North Carolina Bankers Association - Carolina Banker Magazine, Fall 2020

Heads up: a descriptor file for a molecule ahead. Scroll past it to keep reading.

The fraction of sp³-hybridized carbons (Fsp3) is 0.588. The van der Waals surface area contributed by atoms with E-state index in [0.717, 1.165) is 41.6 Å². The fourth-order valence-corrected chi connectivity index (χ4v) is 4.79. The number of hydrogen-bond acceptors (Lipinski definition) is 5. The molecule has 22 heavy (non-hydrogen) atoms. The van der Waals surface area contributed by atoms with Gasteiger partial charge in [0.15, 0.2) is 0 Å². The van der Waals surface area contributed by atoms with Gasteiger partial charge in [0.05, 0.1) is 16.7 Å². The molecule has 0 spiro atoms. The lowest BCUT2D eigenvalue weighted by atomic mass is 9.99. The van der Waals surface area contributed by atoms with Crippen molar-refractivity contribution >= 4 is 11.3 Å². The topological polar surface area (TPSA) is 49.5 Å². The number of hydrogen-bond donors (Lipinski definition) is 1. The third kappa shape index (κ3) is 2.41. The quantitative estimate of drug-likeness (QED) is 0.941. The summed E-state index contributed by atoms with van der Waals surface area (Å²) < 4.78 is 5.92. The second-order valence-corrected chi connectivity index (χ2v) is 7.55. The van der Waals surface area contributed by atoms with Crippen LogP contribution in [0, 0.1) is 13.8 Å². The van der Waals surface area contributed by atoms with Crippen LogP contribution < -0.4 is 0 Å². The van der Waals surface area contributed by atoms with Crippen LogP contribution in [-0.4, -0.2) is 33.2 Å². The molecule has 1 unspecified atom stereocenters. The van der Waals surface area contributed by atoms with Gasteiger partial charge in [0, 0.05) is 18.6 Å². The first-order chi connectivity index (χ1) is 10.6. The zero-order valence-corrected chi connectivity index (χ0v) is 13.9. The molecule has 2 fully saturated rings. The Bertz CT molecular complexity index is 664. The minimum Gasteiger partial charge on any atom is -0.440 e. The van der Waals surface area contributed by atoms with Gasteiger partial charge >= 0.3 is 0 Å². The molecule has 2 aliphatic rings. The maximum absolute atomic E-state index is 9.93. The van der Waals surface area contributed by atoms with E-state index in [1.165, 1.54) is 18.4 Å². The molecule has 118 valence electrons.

In the fall of 2020, the Consumer Fi- nancial Protection Bureau (the “Bu- reau”) is expected to issue its final debt collection rule (the “Rule”), which will interpret the Fair Debt Collection Prac- tices Act (FDCPA) and impose new requirements upon debt collectors. While the Rule’s impacts are mostly limited to third-party debt collectors, portions of the Rule are likely to direct- ly or indirectly impact banks (particu- larly as it pertains to communications). Communication Frequency As proposed, Section 1006.14 of the Rule establishes a bright-line test for call frequency, which would apply to third-party debt collectors and poten- tially to first parties, including banks. As proposed, the Rule prohibits a debt col- lector from placing a telephone call to a particular person in connection with a particular debt either (a) more than sev- en times within seven consecutive days; or (b) within a period of seven consecu- tive days after having a telephone con- versation with the person in connection with the collection of such debt. This provision potentially will have both direct and indirect impacts for banks: Direct Impacts. Unless modified, the Rule places banks on notice that the Bureau considers it an unfair and de- ceptive practice to exceed the call lim- itations. Banks will need to examine the Rule carefully when it is finalized to determine whether modifications need to be made to internal call procedures and policies and to ensure that any calls to delinquent customers stay within the call limitations. This is likely to present particular impacts for special asset and loss mitigation groups attempting to provide early intervention to cure con- sumer delinquencies. Indirect Impacts. The Rule will in- directly impact banks working with third-party debt collectors. As part of their third-party vendor management, banks will need to revisit their collec- tion expectations and requirements to ensure their expectations are within the Rule’s parameters and to ensure vendor compliance. Forwarding Documentation Many banks either sell charged-off ac- counts to third party debt buyers or forward for collection charged off or delinquent claims to third party debt collectors (including law firms). Restrictions on Selling Accounts. Sec- tion 1006.30(b) prohibits the sale, trans- fer, or placement of debts if the debt collector knows or should know that the debt has been paid or settled, the debt has been discharged in bankrupt- cy, or an identity theft report was filed concerning the debt. Violation of this provision is also identified as an unfair act or practice under section 1031 of the Dodd-Frank Act, which indicates that the Bureau may intend to reach first-party creditors it regulates with this provision. This provision directly impacts banks. While this provision is similar to bank regulator guidelines, banks need to be aware that this is an additional layer of regulation for those regulated by the Bureau. Once the final Rule is published, banks are encouraged to review their document retention policies and for- warding contracts to ensure their selling guidelines and warranties are consistent with Section 1006.30 of the Rule. Documentation Provided to Third-Party Debt Collectors, Includ- ing Attorneys. Section 1006.34 offers the Bureau’s proposed interpretation of 15 U.S.C. §1692g(a) and imple- ments additional disclosure require- ments not found within the FDCPA, including the requirement of a tabu- lar itemization from the “itemization date.” The “itemization date” may be any one of four specified reference dates chosen by the debt collector: 1. The last statement date, which is the date of the recent period- ic statement, written account statement, or invoice provided to the consumer. 2. The charge-off date, which is the date the creditor charged off the account. 3. The last payment date, which is the date the last payment was applied to the debt. 4. The transaction date, which is the date of the transaction that gave rise to the debt. This provision will indirectly impact banks. Special asset and recovery The CFPB’s Debt Collection Rule and Communications: WHAT BANKS NEED TO KNOW Caren Enloe Partner, Smith Debnam (919) 250-2125 Landon Van Winkle Associate, Smith Debnam (919) 250-2212 Carolina Banker | Fall 2020 35 FEATURE CONTENT